Friday, December 19, 2014

Talking to Tim Burton














If style is substance, Tim Burton is a very substantial director indeed. From his first feature, Pee Wee's Big Adventure, Burton visually inventive style has done much of the work of gothacizing his humanist narratives, often through comically exaggerated costumes and sets, matter-of-fact dollops of surrealism, and wide-eyed, well-meaning misfit protagonists. Burton's latest, Big Eyes, is about another alienated innocent marooned in a middle America that's nowhere near as calm and comfortable as it's pretending to be. But in many other ways, the film feels strangely un-Burtonesque. Margaret Keane, its main character, painted the lookalike portraits of sad children with enormous eyes that spread like kudzu throughout the U.S. in the 1950s and '60s. But the more popular her work became, the more isolated she felt, forced as she was to keep a secret that had been cooked up by her husband, who wanted the world to think he was the artist behind her "big eyes" paintings. I spoke with Burton last week about what Keane's story has to say about the suburban American dream of the Cold War era and why he opted for a more subdued visual approach in telling her story.

I guess you must like Margaret Keane's paintings, since you own a couple of them.

Well, yeah. But "like" is a funny word. I grew up with them.
They were very present in the culture. I was more fascinated by them. Being a pop-culture enthusiast, I found them actually quite disturbing. These children, there was something kind of creepy about them. I remember, as a child, thinking, "Why do you have a picture of a crying child in your living room?"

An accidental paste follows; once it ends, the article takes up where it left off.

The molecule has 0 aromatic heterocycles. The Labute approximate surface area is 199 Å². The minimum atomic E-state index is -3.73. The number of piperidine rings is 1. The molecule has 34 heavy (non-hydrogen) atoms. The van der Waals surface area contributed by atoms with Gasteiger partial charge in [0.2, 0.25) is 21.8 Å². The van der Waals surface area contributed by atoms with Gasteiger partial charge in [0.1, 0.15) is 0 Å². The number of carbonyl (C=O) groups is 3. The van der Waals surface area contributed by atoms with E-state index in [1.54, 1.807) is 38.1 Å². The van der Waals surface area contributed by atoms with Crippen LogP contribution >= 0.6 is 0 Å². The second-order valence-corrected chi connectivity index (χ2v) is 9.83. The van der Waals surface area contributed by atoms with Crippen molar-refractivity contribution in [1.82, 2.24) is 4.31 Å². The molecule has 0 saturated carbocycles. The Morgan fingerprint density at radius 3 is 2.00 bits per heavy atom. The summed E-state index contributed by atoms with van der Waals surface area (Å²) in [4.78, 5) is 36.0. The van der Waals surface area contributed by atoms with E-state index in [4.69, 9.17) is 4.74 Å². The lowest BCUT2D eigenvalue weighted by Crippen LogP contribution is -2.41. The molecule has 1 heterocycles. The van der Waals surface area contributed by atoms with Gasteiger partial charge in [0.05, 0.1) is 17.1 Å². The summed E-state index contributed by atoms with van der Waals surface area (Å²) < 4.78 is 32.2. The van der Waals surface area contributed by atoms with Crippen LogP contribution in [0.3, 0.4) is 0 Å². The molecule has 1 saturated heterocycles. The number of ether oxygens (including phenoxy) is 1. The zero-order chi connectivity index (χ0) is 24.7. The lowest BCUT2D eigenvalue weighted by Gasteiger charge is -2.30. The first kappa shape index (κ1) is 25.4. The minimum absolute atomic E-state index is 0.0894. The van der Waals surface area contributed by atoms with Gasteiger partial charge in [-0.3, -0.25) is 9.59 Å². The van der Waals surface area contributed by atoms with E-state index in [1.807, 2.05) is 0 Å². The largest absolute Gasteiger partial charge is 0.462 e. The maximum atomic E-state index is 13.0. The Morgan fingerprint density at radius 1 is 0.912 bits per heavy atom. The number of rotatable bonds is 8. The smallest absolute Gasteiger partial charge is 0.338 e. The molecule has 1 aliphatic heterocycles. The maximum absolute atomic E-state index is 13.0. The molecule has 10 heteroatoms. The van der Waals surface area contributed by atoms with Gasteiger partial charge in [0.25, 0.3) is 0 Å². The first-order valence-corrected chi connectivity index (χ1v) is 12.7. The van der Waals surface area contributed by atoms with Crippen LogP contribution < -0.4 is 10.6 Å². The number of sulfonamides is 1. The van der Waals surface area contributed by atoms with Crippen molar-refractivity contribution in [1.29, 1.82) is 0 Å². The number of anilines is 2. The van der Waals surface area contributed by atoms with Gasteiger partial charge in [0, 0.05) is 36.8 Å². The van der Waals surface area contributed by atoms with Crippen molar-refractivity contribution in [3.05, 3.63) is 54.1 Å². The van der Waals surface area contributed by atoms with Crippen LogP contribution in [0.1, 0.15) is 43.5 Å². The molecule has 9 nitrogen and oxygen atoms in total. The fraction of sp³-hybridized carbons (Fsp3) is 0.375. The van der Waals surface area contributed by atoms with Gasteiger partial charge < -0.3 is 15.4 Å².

So you liked them the way you liked horror movies?

Yeah. And also, growing up in that era in the late '50s, early '60s, the nuclear family was my family: two parents, some kids, everything's perfect. And there's a subconscious power in the sense that here's these two people, completely dysfunctional relationship, creating these sort of weird mutant children. It's kind of symbolic of where that weird American dream was really at. Or going.

What did you commission from Margaret Keane?

I had one done with Helena [Bonham Carter] and our son. It was so great. And then she did my kids' eyes. She did my eye too—a charcoal thing of my eye. Given the slightly not-realistic style that she has, it was incredible how she captured each of the kids' and my eye, and how accurate it was. I knew there was some power to her work, but to see that specific thing made it like...wow! She's good, you know? She knows how to capture somebody in a not completely realistic but emotionally realistic way.

I'm not really surprised you're drawn to her work, because Johnny Depp in Edward Scissorhands and Winona Ryder in Beetlejuice were kind of goth Keane kids, don't you think?

I've always been attracted to actors who open their eyes. People like Johnny or Winona or Eva Green, people who don't have to say anything, like a silent-movie actor. I love that. Because film, obviously, is a visual medium. It's great to see actors, like Michael Keaton in Beetlejuice, doing all kinds of stuff, but also at the same time, Michael Keaton doing Batman is just eyes. All he has to do is just look at you, not say anything. I find that very, very powerful, and that's why I've always been attracted to actors that have that capability, or persona.

Read the rest on Slant Magazine

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